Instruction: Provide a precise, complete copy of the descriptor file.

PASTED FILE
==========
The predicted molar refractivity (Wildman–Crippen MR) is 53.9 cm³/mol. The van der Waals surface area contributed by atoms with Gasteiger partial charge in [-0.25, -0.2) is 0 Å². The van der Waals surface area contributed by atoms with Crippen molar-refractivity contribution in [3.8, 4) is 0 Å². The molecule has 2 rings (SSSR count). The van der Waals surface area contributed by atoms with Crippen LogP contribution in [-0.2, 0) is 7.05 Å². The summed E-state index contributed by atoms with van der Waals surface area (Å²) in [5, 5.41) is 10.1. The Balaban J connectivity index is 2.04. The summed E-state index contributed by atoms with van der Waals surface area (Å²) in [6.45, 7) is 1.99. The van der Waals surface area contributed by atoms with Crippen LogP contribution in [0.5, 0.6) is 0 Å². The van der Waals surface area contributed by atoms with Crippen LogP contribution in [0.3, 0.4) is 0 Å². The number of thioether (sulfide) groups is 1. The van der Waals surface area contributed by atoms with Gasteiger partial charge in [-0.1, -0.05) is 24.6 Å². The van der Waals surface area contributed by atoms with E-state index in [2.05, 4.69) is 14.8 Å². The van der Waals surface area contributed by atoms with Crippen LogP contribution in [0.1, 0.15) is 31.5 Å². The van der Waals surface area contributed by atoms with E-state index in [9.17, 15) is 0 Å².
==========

The predicted molar refractivity (Wildman–Crippen MR) is 53.9 cm³/mol. The van der Waals surface area contributed by atoms with Gasteiger partial charge in [-0.25, -0.2) is 0 Å². The van der Waals surface area contributed by atoms with Crippen molar-refractivity contribution in [3.8, 4) is 0 Å². The molecule has 2 rings (SSSR count). The van der Waals surface area contributed by atoms with Crippen LogP contribution in [-0.2, 0) is 7.05 Å². The summed E-state index contributed by atoms with van der Waals surface area (Å²) in [5, 5.41) is 10.1. The Balaban J connectivity index is 2.04. The summed E-state index contributed by atoms with van der Waals surface area (Å²) in [6.45, 7) is 1.99. The van der Waals surface area contributed by atoms with Crippen LogP contribution in [0.5, 0.6) is 0 Å². The van der Waals surface area contributed by atoms with Crippen LogP contribution in [0.3, 0.4) is 0 Å². The number of thioether (sulfide) groups is 1. The van der Waals surface area contributed by atoms with Gasteiger partial charge in [-0.1, -0.05) is 24.6 Å². The van der Waals surface area contributed by atoms with E-state index in [2.05, 4.69) is 14.8 Å². The van der Waals surface area contributed by atoms with Crippen LogP contribution in [0.1, 0.15) is 31.5 Å². The van der Waals surface area contributed by atoms with E-state index in [9.17, 15) is 0 Å².